SIMS: Expect an election call just after the last of the mask mandates are lifted

It was not what I expected.

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It was not what I expected.

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During the darkest days of the pandemic, I sometimes dared to wonder what our little world would look like if we could come back to life without a mask.

My naive hope was that the virus would be eradicated. There would be community-wide joy and celebration where we would throw our masks in the air à la Mary Tyler Moore and start worrying about mundane things again like if the Maple Leafs ever won a playoff series. or debated the price of peanut butter.

But Premier Doug Ford and Ontario’s Chief Medical Officer Kieran Moore’s comments on Wednesday when they announced that provincial face mask mandates will be scrapped in most places, including schools, on March 21 , left me a little uneasy and a little wary.

It may be too soon. Maybe we waited too long. Why are we lifting restrictions when public health insists the pandemic is not over? And ultimately, was the decision based on science or politics?

From March 21, face masks will be optional except in obviously crowded and at-risk places such as public transport, long-term care and retirement homes, hospitals and other gathering places. It will be the first day after March Break and three weeks after a series of COVID-19 restrictions were dropped across Ontario, such as vaccination certificates.

By April 27, if all goes as planned, the government will cancel all masking warrants. Mission accomplished.

“We have to move forward from this. People are exhausted,” said Premier Doug Ford, during a campaign-style stop in Brantford to announce funding for a hospital. “The poor children in these classrooms too. We have to move forward.

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Wednesday’s announcement didn’t come without some head-scratching, especially from Peter Juni, the head of Ontario’s Science Advisory Table, who said he wants the province to wait longer. 10 days to get more data since reopening March 1.

Ontario's Chief Medical Officer of Health Kieran Moore announced Wednesday that provincial face mask mandates will be dropped on March 21 in schools and most other places.
Ontario’s Chief Medical Officer of Health Kieran Moore announced Wednesday that provincial face mask mandates will be dropped on March 21 in schools and most other places. Photo by FILES /POSTMEDIA NETWORK

But Moore said the decisions are science-based because Omicron’s peak is behind us, hospitalizations are declining and “Ontario has been able to cautiously and gradually move through its reopening milestones.”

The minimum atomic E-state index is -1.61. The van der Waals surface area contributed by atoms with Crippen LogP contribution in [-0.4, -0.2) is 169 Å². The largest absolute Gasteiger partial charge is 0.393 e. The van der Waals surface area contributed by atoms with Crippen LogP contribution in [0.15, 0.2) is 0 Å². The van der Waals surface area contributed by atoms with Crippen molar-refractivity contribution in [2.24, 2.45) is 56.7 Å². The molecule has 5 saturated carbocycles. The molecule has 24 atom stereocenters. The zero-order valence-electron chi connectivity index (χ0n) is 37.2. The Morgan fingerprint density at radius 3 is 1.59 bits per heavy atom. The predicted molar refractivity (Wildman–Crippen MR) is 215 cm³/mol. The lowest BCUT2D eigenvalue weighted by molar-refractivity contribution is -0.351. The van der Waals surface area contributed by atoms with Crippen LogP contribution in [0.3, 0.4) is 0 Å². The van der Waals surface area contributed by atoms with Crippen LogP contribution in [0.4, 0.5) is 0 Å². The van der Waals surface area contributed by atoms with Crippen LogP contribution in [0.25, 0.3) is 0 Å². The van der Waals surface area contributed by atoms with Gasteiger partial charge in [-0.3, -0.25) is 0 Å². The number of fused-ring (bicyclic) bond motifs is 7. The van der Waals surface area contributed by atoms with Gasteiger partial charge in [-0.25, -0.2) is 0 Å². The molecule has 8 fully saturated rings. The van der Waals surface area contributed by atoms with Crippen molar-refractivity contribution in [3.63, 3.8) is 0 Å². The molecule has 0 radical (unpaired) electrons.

Ninety percent of Ontarians 12 and older are fully immunized and seven million people are immunized. Many people, including those getting vaccinated, have been infected and recovered. And although only 55% of school-age children receive their first doses, if they are infected, the risk of hospitalization is low.

“The risk is now less than it was in the first, second or third week of January. Because the risk is less, public health recommendations must be proportionate,” Moore said. “They must be balanced and you have to recognize that you can’t impose masking forever.”

The pandemic isn’t over, Moore said, and if there’s another variation, masks could make a comeback. But we are wiser and have enough tools that warrants are not needed and wearing a face mask will be an individual choice, based on your own risk assessment, he said. “We have to learn to live with this virus.”

Ford and Moore both said it was fine if you wanted to wear a mask, especially if you’re elderly or immunocompromised, but asked that people be “kind, considerate and respectful” of each other.

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For me, it’s an acknowledgment of the ugliness that has emerged over two years, including, more recently, the attention-grabbing anti-restriction truck convoys. Face masks were meant to be a public health tool, but have turned into a political red flag.

Protesters near Parliament Hill hold signs condemning vaccination mandates imposed by Prime Minister Justin Trudeau on February 5, 2022.
Protesters near Parliament Hill hold signs condemning vaccination mandates imposed by Prime Minister Justin Trudeau on February 5, 2022. Photo of Minas Panagiotakis /Getty Images

The timing of all of this tickles Spidey’s senses to me, even though Moore insisted “that my decision to make recommendations to the government was unaffected by any understanding of the political system.”

It’s no secret that Ontarians need to go to the polls before June 2. Ford crashed recently announcing various benefits such as the elimination of license plate sticker fees, new highways around Toronto and this week’s homelessness prevention program.

But, clearly, this electoral campaign will be a referendum on the government’s management of the health crisis. The death toll in long-term care homes, the rush for PPE in hospitals, the long stretches of children out of school, the various color-coded risk assessment monitors will all be fodder for the election campaign. .

What Ford doesn’t need are ongoing COVID-19 restrictions while trying to get re-elected. Expect a budget in early April and an election call in late April, just when all restrictions are over.

I may be cynical. I should have expected it too, after two years of pandemic politics.

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